You might be surprised to learn that English ivy, a plant you’ve likely seen growing up the outside wall of some buildings, can be used as an herbal supplement. It can also be grown indoors as a houseplant.
The potential benefits of English ivy include air purification, improved respiratory (breathing) issues, and anti-inflammatory and antioxidant properties.
Read on to find out more about English ivy and its potential health benefits.
Also known as common ivy or Hedera helix, English ivy is a climbing evergreen plant can thrive in cold and low light situations. You’ve probably seen it growing up the walls of old buildings before (
Many people like the plant because it stays green all year and makes an attractive ground cover for decorative gardens.
The plant originally comes from Europe, but can now be found across the United States and the world. English ivy thrives in shady areas in forest clearings as well as on cliffs and slopes where the soil is fertile and moist (
Aside from ornamentation, the English ivy also offers some potential health benefits. It has anti-inflammatory and antioxidant properties, and it has been used as an herbal medicine to help treat (
Some of the potential benefits of English ivy include its anti-inflammatory and antioxidant action, as well as its effects on upper respiratory conditions.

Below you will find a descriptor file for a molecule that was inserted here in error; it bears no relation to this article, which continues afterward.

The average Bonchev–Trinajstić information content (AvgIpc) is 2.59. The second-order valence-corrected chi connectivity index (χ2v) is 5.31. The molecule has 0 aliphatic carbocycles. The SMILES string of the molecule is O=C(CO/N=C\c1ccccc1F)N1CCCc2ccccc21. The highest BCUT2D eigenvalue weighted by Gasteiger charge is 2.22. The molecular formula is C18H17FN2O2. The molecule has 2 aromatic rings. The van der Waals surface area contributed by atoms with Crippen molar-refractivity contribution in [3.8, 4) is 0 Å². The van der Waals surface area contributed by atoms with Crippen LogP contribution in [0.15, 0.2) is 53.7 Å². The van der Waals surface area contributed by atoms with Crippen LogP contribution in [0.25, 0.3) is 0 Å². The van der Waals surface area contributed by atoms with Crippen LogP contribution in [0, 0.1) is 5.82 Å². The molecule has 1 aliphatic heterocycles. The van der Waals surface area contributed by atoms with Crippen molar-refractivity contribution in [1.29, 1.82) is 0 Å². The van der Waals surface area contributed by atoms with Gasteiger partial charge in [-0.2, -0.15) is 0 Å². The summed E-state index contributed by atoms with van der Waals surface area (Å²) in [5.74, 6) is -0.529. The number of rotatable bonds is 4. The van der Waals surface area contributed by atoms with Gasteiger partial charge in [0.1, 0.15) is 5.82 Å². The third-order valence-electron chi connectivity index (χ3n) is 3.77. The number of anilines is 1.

Anti-inflammatory and antioxidant properties
English ivy is rich in polyphenols, or plant compounds, called saponins and flavonoids. These compounds provide a host of potential benefits (
Most notably, they are potent anti-inflammatory and antioxidant compounds.
In one animal study, researchers noted that extract of English ivy offered a protective effect against diabetes in rats, likely due to its antioxidant effect — which allows it to prevent oxidative damage to the cells (
Additionally, one test-tube study noted the anti-inflammatory effects of ivy leaf extract in human lung cells. A similar study noted that ivy leaf extract helped inhibit the release of the inflammatory marker interleukin-6 from mice immune cells (
However, more research is needed to understand how ivy affects inflammation and antioxidant activity in humans.
May help with cough
Much of the existing research on English ivy is related to its effects on the upper respiratory system. In particular, ivy may be useful for the treatment of asthma, bronchitis, cough in children, and COPD — although stronger evidence is needed before it can be widely recommended.
Ivy for cough may be particularly useful for children, since many health professionals recommend limiting traditional cough medication use in young children. One study noted that ivy leaf offered comparable benefits to acetylcysteine, a powerful antioxidant (
In another study in over 5,000 children with productive cough who received ivy leaf extract twice daily, researchers found that their parents reported the ivy leaf helped significantly. About two-thirds of parents said that they were very satisfied with the therapeutic effect of the ivy leaf on their child’s cough (
Regardless, one large review of trials reported that, while ivy leaf was safe to use for cough, its effects were minimal (
English ivy’s effects on the lungs and in cough prevention may be related to its anti-inflammatory action.